Originally Posted by SaviorMachine
My outsider's perspective on Chase owners? They seem to be mostly DIYers with a lot of technical knowledge, who aren't thrown by gimmicks and marketing.
Actually, I think the only reason I ended up being a Chase owner was because I was thrown by gimmicks and marketing.
Their sealed 18 line was advertised as 23Hz -200Hz +/-3dB, and it all started with this graph:
I've overlaid a +/-3dB window, and provided the rough bottom points as they land in this window.
Here's the current (as of last week) explanation for this graph:
"That was based on a computer model almost a year before we had the first SS series subwoofer built. A look at my actual words were "with the LT circuit built in", which was what we had hoped for with the original Dayton amp. That strong an eq curve never ended up happening."
Yet in 2011, after the second
series of this line of subs had already been released, that same exact yellow (simulated) line was presented with this explanation:
"Here is the sim of the response curve with bass boost on."
Yes, it was presented that the 23-24Hz bottom end (-6dB point) was achieved using the Dayton SA1000 and it's "Bass Boost" switch set to the "ON" position.
Of course, to anyone with a little "technical knowledge" you'd realize that a true LT circuit, even modeled in WinISD will never have a weird hump in it's response. A PEQ boost can only explain that hump.
So if you look at the white line provided in the sim as the naked response and compare that to the yellow line which is presented as "Bass Boost ON" with the Dayton amp, you start to scratch your head.
The "Bass Boost" switch on the Dayton amp applies a 3dB boost centered at 25Hz with Q=1.4. But do this mentally, and you can see the white line will never become the yellow line. What happened? Well, it was fudged. The top end was lopped off with a LPF to cut down on the roll-off, and then the PEQ boost was applied to the simulation. Compare the roll-off of the top end of the white line to the yellow line. You can see this pattern in other measurements provided by Chase over the years- LPF applied to the top end to mask the significant roll-off.
Proving this as more than speculation of course, is this close-mic measurement comparing the naked response of a sealed Chase 18 to one with the "bass boost" switch enabled, resulting in (as expected) roughly +3dB @ 25Hz Q=1.4 on spec, and giving us a -6dB point of 36Hz.Nowhere near 23Hz.
Do you think nearly as many sealed 18 subs would have been sold if the spec was 36-200Hz +/-3dB with EQ? Of course not, nearly all HT sealed subs target a low 20's -6dB point.
The original specification, whether intentionally or not, was derived from a fudged WinISD simulation!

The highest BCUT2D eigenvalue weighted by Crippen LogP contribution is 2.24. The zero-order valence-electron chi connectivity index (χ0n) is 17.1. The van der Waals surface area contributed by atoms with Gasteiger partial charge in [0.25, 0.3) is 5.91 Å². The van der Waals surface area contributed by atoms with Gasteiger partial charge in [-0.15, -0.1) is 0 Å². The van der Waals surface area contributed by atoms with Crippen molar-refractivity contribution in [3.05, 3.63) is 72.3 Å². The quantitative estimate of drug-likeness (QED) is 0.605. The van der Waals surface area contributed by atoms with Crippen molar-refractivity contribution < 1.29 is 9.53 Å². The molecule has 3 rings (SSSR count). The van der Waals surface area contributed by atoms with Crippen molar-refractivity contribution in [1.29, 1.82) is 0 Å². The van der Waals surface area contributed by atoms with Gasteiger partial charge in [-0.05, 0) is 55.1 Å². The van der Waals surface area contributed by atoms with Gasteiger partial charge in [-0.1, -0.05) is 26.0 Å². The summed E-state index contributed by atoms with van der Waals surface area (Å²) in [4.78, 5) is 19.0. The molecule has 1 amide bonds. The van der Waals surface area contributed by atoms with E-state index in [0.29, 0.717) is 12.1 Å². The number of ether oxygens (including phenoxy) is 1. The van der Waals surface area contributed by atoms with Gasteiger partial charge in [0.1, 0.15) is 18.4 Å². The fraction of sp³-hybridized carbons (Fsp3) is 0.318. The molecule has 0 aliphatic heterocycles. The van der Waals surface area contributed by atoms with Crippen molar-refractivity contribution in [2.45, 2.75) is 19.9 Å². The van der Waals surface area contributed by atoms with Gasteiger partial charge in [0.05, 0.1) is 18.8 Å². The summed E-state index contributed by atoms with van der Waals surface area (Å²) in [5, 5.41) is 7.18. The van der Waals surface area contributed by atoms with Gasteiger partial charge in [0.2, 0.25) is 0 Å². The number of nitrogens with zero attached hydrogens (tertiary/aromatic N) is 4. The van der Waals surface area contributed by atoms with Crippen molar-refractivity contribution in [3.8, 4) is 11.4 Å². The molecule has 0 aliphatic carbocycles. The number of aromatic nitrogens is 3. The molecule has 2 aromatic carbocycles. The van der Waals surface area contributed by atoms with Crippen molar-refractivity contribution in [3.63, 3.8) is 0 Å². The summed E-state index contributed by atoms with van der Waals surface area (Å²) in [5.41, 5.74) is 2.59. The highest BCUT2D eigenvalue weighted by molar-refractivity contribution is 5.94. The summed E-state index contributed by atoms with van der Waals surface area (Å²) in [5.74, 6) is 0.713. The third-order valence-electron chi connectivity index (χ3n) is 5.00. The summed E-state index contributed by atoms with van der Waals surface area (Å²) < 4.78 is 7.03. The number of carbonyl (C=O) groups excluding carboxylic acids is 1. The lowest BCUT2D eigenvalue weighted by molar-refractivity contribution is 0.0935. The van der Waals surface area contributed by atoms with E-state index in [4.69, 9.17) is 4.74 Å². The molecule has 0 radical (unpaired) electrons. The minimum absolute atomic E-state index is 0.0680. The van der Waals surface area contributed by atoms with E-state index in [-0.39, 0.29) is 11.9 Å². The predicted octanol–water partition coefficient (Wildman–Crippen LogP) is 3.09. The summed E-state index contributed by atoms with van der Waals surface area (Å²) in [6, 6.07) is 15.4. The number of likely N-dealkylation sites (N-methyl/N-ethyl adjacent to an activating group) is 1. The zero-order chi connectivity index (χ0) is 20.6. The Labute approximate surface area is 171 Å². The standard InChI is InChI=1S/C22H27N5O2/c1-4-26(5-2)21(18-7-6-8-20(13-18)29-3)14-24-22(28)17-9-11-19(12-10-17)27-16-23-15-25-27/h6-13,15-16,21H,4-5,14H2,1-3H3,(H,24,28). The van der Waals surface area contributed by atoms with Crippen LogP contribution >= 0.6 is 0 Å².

You can still find remnants of this errant specification on their current website, for example the SS-18.1 product page:
"The SS-18.1 has a response curve of +/- 3 dB from 23 Hz to 200 Hz with a natural, 12dB per octave roll-off below 23 Hz to match room gain."
It remained this way until some point in the last year, where you can now find a silent change to the specification on the website:
"21Hz – 100Hz +/- 5 dB (Using the Dayton Amp and the bass boost switch is ON)"
So instead of owning up to a misleading specification and giving everyone an explanation for the revision, they silently change the spec closer toward reality, yet realize they still must have a low 20's number to compete with other sealed lines. So they decide that most folks will probably see that 21Hz number and miss the fact that they have a very unusual +/-5dB rating.
We've now moved from 23Hz being -6dB to 21Hz being -10dB! (As you can see from the close-mic I posted, the bass boost for the Dayton will not even provide this response either, it's -15dB down at 21Hz!)
To further compound this misleading mess, we have a new 2013 explanation from Chase for those original specs:
" I have always specified the unit as +/- 5 dB from 21 to 100 Hz. That was the specification noted in the specifications section of the subwoofer. There was no "silent change" made."
"I DID NOT write the 23 Hz spec. It really is that simple."
Well, we already know from the facts presented that this isn't the case, 23Hz was the spec for a long time, but here is a very clear quote from Chase Home Theater that shows how false those statements really are:
"Now, let's look at our specs. We have told people from day one to expect a 3 dB down point at 23 Hz with the Dayton bass boost employed, and a 12 dB per octave roll off below that point."
There's good reason why other subwoofers get more discussion here. This is just one of many.